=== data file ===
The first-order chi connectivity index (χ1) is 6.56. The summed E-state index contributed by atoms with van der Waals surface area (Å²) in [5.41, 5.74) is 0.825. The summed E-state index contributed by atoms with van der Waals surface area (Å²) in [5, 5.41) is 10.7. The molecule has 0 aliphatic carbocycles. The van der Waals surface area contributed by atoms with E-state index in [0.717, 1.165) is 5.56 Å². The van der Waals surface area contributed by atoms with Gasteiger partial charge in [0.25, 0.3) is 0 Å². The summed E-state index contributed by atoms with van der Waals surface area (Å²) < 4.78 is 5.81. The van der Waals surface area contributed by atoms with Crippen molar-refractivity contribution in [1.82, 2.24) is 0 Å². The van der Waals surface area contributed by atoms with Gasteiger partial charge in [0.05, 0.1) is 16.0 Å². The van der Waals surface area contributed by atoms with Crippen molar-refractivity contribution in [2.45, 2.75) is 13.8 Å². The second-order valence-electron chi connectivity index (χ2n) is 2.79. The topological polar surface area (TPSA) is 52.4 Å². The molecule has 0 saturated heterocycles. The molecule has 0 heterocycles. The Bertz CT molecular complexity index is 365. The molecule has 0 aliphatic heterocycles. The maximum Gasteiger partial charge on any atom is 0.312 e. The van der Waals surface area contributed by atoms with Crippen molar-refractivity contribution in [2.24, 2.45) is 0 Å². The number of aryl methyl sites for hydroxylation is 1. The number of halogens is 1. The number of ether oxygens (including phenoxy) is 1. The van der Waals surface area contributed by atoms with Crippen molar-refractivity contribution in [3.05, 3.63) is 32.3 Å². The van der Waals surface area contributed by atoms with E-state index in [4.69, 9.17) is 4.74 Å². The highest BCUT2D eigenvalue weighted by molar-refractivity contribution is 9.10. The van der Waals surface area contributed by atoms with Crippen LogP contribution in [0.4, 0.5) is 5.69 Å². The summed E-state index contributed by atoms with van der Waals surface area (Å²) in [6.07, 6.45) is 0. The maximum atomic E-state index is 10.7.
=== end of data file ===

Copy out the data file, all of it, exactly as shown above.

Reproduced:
The first-order chi connectivity index (χ1) is 6.56. The summed E-state index contributed by atoms with van der Waals surface area (Å²) in [5.41, 5.74) is 0.825. The summed E-state index contributed by atoms with van der Waals surface area (Å²) in [5, 5.41) is 10.7. The molecule has 0 aliphatic carbocycles. The van der Waals surface area contributed by atoms with E-state index in [0.717, 1.165) is 5.56 Å². The van der Waals surface area contributed by atoms with Gasteiger partial charge in [0.25, 0.3) is 0 Å². The summed E-state index contributed by atoms with van der Waals surface area (Å²) < 4.78 is 5.81. The van der Waals surface area contributed by atoms with Crippen molar-refractivity contribution in [1.82, 2.24) is 0 Å². The van der Waals surface area contributed by atoms with Gasteiger partial charge in [0.05, 0.1) is 16.0 Å². The van der Waals surface area contributed by atoms with Crippen molar-refractivity contribution in [2.45, 2.75) is 13.8 Å². The second-order valence-electron chi connectivity index (χ2n) is 2.79. The topological polar surface area (TPSA) is 52.4 Å². The molecule has 0 saturated heterocycles. The molecule has 0 heterocycles. The Bertz CT molecular complexity index is 365. The molecule has 0 aliphatic heterocycles. The maximum Gasteiger partial charge on any atom is 0.312 e. The van der Waals surface area contributed by atoms with Crippen molar-refractivity contribution in [2.24, 2.45) is 0 Å². The number of aryl methyl sites for hydroxylation is 1. The number of halogens is 1. The number of ether oxygens (including phenoxy) is 1. The van der Waals surface area contributed by atoms with Crippen molar-refractivity contribution in [3.05, 3.63) is 32.3 Å². The van der Waals surface area contributed by atoms with E-state index in [4.69, 9.17) is 4.74 Å². The highest BCUT2D eigenvalue weighted by molar-refractivity contribution is 9.10. The van der Waals surface area contributed by atoms with Crippen LogP contribution in [0.4, 0.5) is 5.69 Å². The summed E-state index contributed by atoms with van der Waals surface area (Å²) in [6.07, 6.45) is 0. The maximum atomic E-state index is 10.7.